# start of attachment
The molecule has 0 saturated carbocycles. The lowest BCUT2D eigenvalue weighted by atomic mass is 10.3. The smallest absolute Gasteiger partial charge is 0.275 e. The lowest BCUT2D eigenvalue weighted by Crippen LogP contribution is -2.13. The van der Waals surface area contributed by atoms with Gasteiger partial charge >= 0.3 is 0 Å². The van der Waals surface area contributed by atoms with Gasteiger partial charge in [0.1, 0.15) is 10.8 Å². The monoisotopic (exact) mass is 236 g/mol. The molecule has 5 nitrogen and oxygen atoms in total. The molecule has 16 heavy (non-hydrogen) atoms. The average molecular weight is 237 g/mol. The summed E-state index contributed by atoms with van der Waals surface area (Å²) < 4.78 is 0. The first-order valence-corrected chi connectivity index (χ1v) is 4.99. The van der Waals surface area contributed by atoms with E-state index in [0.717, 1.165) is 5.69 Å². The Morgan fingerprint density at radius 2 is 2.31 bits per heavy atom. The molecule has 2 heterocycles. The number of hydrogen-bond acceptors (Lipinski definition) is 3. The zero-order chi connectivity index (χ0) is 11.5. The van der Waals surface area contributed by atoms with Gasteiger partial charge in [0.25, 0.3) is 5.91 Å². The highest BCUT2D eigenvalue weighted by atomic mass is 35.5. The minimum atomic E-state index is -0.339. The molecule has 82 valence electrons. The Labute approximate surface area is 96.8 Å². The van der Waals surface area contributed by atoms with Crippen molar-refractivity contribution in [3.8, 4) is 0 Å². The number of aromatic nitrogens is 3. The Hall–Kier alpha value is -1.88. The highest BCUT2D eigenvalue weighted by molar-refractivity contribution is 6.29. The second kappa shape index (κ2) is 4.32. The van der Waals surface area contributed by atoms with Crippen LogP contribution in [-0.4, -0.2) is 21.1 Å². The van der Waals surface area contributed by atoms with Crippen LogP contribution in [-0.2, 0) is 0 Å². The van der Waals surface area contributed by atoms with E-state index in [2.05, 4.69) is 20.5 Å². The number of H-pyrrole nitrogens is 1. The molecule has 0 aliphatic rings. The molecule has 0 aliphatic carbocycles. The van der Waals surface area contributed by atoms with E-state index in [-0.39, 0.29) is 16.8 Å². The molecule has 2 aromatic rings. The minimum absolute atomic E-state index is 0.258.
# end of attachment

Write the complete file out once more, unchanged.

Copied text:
The molecule has 0 saturated carbocycles. The lowest BCUT2D eigenvalue weighted by atomic mass is 10.3. The smallest absolute Gasteiger partial charge is 0.275 e. The lowest BCUT2D eigenvalue weighted by Crippen LogP contribution is -2.13. The van der Waals surface area contributed by atoms with Gasteiger partial charge >= 0.3 is 0 Å². The van der Waals surface area contributed by atoms with Gasteiger partial charge in [0.1, 0.15) is 10.8 Å². The monoisotopic (exact) mass is 236 g/mol. The molecule has 5 nitrogen and oxygen atoms in total. The molecule has 16 heavy (non-hydrogen) atoms. The average molecular weight is 237 g/mol. The summed E-state index contributed by atoms with van der Waals surface area (Å²) < 4.78 is 0. The first-order valence-corrected chi connectivity index (χ1v) is 4.99. The van der Waals surface area contributed by atoms with E-state index in [0.717, 1.165) is 5.69 Å². The Morgan fingerprint density at radius 2 is 2.31 bits per heavy atom. The molecule has 2 heterocycles. The number of hydrogen-bond acceptors (Lipinski definition) is 3. The zero-order chi connectivity index (χ0) is 11.5. The van der Waals surface area contributed by atoms with Gasteiger partial charge in [0.25, 0.3) is 5.91 Å². The highest BCUT2D eigenvalue weighted by atomic mass is 35.5. The minimum atomic E-state index is -0.339. The molecule has 82 valence electrons. The Labute approximate surface area is 96.8 Å². The van der Waals surface area contributed by atoms with Crippen molar-refractivity contribution in [3.8, 4) is 0 Å². The number of aromatic nitrogens is 3. The Hall–Kier alpha value is -1.88. The highest BCUT2D eigenvalue weighted by molar-refractivity contribution is 6.29. The second kappa shape index (κ2) is 4.32. The van der Waals surface area contributed by atoms with Crippen LogP contribution in [-0.4, -0.2) is 21.1 Å². The van der Waals surface area contributed by atoms with Crippen LogP contribution in [-0.2, 0) is 0 Å². The van der Waals surface area contributed by atoms with E-state index in [2.05, 4.69) is 20.5 Å². The number of H-pyrrole nitrogens is 1. The molecule has 0 aliphatic rings. The molecule has 0 aliphatic carbocycles. The van der Waals surface area contributed by atoms with E-state index in [-0.39, 0.29) is 16.8 Å². The molecule has 2 aromatic rings. The minimum absolute atomic E-state index is 0.258.